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Joe Dante On Shooting The Hole 3D


“It’s time consuming. It involves special lenses and a stereographer. And you have to time it twice,” explained director Joe Dante on shooting a stereoscopic 3D picture.

Dante’s $12-million family horror picture, The Hole, (currently in postproduction), was shot using a proprietary rig from Paradise 3D made especially for use with the RED camera. The company had previously done My Bloody Valentine, and the yet-to-be-released horror film, Dark Country. On The Hole, the underwater 3D camera had not even been tested until the shoot day.

“Is it going to leak or not? As it turned out, it didn’t,” commented Dante. “Water shots are really good for 3D, because there is no horizon line. You can take something floating in the water and stick it way out in the eighth row and it looks real, but if it’s standing on a sidewalk, you can’t put it out in the eighth row, because the sidewalk is there.”

When questioned about the set-up time for calibrating the camera on each shot, Dante said, “The process was not as onerous as one might think. A stereographer is there all the time. Every shot is available to look at in 3D on a special monitor. You shoot it more or less like any film. In any movie that you shoot, you want to have foreground, background and depth. You just have to be more conscious when doing this as to how it’s going to cut together, because you don’t want a sudden cut where something is jutting out into the audience’s eye, because it makes them flinch.”

“An issue that was problematic on this particular film is that because it was not an expensive film, we did not have a lot of cameras. One rig had a set of wide-angle lenses, the other had telephoto-ish lenses,” said Dante. “Ordinarily, if you want to cover a scene with two cameras, you want a wide lens and a closer lens particularly when you have to cover children, because you have to shoot them and get them home. The telephoto lenses are not very good for 3D. They give a flat, Viewmaster kind of look, like looking through binoculars. You still have 3D and planes, but everything is flat. When you cut that into a shot from the wide lens camera where everything is rounded, it can be disconcerting. We had to put up with that, because there was no way that we could make this movie, on this budget and schedule, with a kid who could only work X hours a day, if we didn’t do that.” Another thing to take into account when editing a 3D film is the length of the cuts. The 3D effect doesn’t work particularly well if the shot isn’t held for a while. “Sometimes you sacrifice the 3D effect for the pace of the movie,” said Dante.

Although the director saw the footage in 3D and generally knew the convergence points, editor Marshall Harvey is cutting the project on Apple’s FCP in 2D. He did not adjust his editing style for working in 3D.

“You want to get a pace that is going to work in 2D, because it’s going to screen in 2D as well, but there are certain shots, you know are going to look really cool in 3D,” explained Harvey.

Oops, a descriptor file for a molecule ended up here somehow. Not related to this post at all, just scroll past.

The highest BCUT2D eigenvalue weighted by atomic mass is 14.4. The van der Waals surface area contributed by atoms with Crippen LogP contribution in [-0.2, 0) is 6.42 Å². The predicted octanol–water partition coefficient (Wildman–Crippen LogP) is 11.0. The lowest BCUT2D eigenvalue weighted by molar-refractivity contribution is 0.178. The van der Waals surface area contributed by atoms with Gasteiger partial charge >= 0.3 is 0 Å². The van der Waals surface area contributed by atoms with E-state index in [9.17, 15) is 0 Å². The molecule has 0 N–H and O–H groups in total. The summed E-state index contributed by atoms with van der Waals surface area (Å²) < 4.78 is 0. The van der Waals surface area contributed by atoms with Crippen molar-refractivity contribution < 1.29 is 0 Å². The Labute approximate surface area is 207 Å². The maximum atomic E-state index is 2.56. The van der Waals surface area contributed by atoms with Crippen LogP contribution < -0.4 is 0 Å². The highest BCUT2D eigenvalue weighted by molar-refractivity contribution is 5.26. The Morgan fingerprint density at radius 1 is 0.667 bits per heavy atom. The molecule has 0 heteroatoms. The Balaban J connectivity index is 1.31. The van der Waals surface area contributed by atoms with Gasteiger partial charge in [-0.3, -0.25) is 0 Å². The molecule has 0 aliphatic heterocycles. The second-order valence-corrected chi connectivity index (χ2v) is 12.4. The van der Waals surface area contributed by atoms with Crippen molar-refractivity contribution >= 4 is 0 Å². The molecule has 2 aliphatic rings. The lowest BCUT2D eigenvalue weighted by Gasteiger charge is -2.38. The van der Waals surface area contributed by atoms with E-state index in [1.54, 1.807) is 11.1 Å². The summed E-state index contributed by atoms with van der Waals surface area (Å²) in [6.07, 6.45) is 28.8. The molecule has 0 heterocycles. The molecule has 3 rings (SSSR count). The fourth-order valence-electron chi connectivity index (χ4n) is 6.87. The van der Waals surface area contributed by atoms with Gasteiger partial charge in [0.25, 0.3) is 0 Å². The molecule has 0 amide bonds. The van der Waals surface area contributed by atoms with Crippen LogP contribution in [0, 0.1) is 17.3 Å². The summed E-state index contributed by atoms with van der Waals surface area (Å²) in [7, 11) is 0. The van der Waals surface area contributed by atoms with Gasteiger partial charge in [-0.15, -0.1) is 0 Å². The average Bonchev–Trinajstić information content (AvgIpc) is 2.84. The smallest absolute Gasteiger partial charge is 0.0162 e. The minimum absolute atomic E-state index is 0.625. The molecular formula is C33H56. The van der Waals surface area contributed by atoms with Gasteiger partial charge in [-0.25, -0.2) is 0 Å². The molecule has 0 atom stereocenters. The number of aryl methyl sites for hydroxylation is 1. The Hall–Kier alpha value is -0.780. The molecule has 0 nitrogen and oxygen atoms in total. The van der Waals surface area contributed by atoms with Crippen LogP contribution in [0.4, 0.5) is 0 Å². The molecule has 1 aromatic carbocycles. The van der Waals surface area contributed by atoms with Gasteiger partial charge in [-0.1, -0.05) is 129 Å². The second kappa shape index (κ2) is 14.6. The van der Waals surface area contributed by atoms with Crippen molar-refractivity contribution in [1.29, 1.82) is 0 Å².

“The effects house is also sending anaglyph versions of some of the 3D shots so that we can see how far out they are going to be,” said Dante, “But you pretty much have to do it on faith unless you have a lot of money.”

Although the team is not adjusting convergence in the editing room, Dante revealed, “We did it a lot on set, because our guy, Max Penner, would run through things with me and say, ‘I can stick this out here or I can go with this.’ He would give me advice on what not to do. There is a lot of that. A lot of mistakes have been made in the past and you can learn from them.”

The director does have a tweaking period later in the schedule to go though the 3D and shift convergences to make it easier on the eye.

“You have to worry about objects going out of the frame when shooting in 3D,” Dante explained, “You have to realize that if you are doing a 3D effect, you need to keep it within the frame, because if you cut off parts of objects it kills the whole effect.”

Dante is also aware that audiences expect some “gimmick shots” where objects come out of the screen right at the audience, but his movie is not a typical 3D film. There are not a lot of roller coaster rides or action scenes, but rather, it’s a character picture.

“The 3D is more immersive. It’s used to make you feel like you are going through the events of the story with the characters,” Dante explained. “With that in mind, you put the camera in places where the planes of the set are accentuated—where pieces of the wall are close to the lens so that you can see how far things go. You try to take advantage of the spatial relationships. The most atypical 3D movie is Hitchcock’s Dial M for Murder, which came out at the very end of the 3D cycle in the ’50s. It’s not one of those movies where a lot of stuff comes out at you. It’s all about where people are positioned in the frame. That was always in the back of my mind. You have to direct the movie a bit differently, knowing that depth is going to be involved. If used well, it can be another good tool, like shooting in widescreen.”

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